Pierre-Auguste Renoir, the Impressionist painter and his The Bohemian (Lise the Bohemian), En été (La Bohémienne) created in 1868.
I particularly enjoyed this definition by George Sterling, a member of the exclusive Bohemian Club, a club that also included the likes of Clint Eastwood, Dwight D. Eisenhower, Henry Ford:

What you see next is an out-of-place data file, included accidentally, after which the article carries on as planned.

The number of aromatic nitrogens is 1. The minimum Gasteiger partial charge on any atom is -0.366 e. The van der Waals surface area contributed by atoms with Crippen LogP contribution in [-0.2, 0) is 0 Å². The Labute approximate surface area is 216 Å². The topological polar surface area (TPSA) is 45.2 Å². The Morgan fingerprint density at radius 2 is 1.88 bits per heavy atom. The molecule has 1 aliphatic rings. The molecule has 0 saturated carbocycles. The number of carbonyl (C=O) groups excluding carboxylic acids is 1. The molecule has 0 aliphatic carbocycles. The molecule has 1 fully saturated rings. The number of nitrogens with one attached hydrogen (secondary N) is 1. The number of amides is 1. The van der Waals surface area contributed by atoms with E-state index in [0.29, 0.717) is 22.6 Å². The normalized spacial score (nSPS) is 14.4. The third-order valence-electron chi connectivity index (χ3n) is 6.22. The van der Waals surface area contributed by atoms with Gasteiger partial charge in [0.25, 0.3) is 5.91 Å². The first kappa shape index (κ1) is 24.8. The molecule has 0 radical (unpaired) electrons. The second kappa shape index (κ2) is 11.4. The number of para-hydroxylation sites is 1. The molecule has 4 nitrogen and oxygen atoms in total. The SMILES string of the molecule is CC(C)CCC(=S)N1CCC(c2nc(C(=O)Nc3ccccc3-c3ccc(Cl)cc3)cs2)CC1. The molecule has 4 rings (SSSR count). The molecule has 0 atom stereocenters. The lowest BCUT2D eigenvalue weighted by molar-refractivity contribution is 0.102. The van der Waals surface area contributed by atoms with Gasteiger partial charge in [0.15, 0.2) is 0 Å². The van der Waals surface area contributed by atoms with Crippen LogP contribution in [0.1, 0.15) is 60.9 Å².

Any good mixer of convivial habits considers he has a right to be called a Bohemian. But that is not a valid claim. There are two elements, at least, that are essential to Bohemianism. The first is devotion or addiction to one or more of the Seven Arts; the other is poverty. Other factors suggest themselves: for instance, I like to think of my Bohemians as young, as radical in their outlook on art and life; as unconventional, and, though this is debatable, as dwellers in a city large enough to have the somewhat cruel atmosphere of all great cities.